Teaching preschoolers to write

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Today I will be sharing how to teach writing using a daily diary with some general tips and a quick “how to.” I have started this post 3 times now because there is just so much I could say and it keeps turning into a thesis, so back to dot points 🙂

Tips for turning out great writers:

  • Provide many experiences that develop fine motor skills – playdough, threading, building etc.
  • Make sure your child is using the correct pencil grip – get a moulded pencil grip if necessary.
  • Teach the correct letter formation – bad habits are hard to undo.
  • Teach phonics. A strong grasp of the phonemes (sounds) and how they join together to form words is vital
  • Read examples of good writing every day
  • Avoid have-a-go methods where the child is internalising incorrect letter combinations that will need to re-learnt later. Do not be afraid to tell children how to spell a word. It is better to copy from a good model than to write the word the wrong way over and over again. You can encourage them to use their phonetic knowledge and spelling rules as you work with them to write the word correctly the first time.

Daily diary writing for preschoolers – how to:

  • The child chooses their topic for the day and spends a few minutes drawing a picture.
  • Have them dictate a sentence about the picture for you to write down, leaving every second line blank. Ask questions as you do this; What does the word start with? How do I write the letter “s”? Show me in the air. What sound can you hear in the middle of the word? How do I write a “ch” sound? This is one of your sight words – can you remember which letters go together to say “the”?
  • For beginners, re-write the sentence onto a separate strip of paper. Cut it into individual words (or have them do that) then ask them to match these words underneath the ones you have written in their book and glue them in.
  • When this is easy, have the child trace some of the words you have written. For one of my preschoolers I choose a couple of words each day to write in dots so that he can trace them to write the word.
  • When this is easy, start copy work – where the child copies what you have written underneath. (Don’t be too pedantic about letter formation here – just keep practising with handwriting lessons every day so that the correct strokes are quickly learnt.)
  • Read back the writing together, pointing to each word as you do so. Ask them to find a word for you – Can you see the word that says “house”?
  • Move on to having the child write their own sentence once they have a large enough bank of words to do so. Brainstorm words they may need before starting and write them along the bottom of the page so that they can see the correct spelling as they write the word for themselves. Correct any errors as soon as possible.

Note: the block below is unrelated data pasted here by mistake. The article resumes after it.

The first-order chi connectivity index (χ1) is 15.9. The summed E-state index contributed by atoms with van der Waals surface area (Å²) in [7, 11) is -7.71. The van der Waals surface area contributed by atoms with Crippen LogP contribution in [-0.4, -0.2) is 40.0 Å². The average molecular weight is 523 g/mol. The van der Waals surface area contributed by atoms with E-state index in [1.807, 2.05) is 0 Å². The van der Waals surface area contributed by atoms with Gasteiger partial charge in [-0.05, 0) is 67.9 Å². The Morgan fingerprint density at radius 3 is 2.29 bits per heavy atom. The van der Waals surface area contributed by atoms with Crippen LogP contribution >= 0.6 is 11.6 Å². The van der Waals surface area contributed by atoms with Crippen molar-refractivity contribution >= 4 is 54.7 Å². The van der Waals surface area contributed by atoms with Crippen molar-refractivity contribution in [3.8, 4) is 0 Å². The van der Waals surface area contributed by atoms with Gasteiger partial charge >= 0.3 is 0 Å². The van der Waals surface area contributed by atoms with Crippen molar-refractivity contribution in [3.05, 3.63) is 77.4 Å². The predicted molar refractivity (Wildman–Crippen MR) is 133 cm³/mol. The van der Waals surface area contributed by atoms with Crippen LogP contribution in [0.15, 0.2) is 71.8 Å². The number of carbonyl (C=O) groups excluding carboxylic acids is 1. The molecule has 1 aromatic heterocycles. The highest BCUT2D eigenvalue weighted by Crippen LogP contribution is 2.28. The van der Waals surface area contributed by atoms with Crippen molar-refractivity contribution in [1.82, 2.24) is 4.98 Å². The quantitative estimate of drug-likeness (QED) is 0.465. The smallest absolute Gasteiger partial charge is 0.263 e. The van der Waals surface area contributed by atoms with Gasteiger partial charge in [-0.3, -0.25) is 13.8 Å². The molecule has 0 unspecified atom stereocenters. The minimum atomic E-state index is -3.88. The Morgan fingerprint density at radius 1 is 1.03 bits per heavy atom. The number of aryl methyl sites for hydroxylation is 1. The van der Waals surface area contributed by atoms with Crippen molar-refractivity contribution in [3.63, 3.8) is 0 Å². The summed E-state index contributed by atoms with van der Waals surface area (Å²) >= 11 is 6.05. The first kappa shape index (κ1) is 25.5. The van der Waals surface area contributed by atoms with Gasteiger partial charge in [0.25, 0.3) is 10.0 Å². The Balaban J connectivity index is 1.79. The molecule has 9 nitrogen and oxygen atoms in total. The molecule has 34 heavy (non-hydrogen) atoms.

Obviously there is a lot more to learning to write than I have covered here but for the sake of clarity I have tried to keep it brief. I have used diary writing with several classes of students and now my own children and it is encouraging for them to watch their skills develop over time, as well as proving a lovely keepsake for later. A few years ago my Mum pulled out a school diary I had written in year one and it was so cool to read through and see what was important in my life at the time. It began with the teacher writing everything and by the end of the book I was writing everything – all in the space of one year. Preschoolers will of course move more slowly than this but you will be surprised at their progress. Reading though my diary bought back some wonderful memories of events that I had totally forgotten about and made us all laugh to see what Mum did when she was in school.

 

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Workboxes – homeschooling multiple ages

With many children in the family, juggling different levels of homeschooling can at times be a challenge. One of my long-term goals is for each child to become a completely independent learner, to be able to educate themselves in any way necessary to equip them for their future careers and life. Once each child is an independent reader, this becomes much easier and it is therefore the children in the 4 to 6-ish bracket that receive the most one-on-one parent directed teaching as they learn their basic phonics, reading and mathematic skills. As they progress through the next couple of years or so and become proficient readers, they begin to work more and more independently.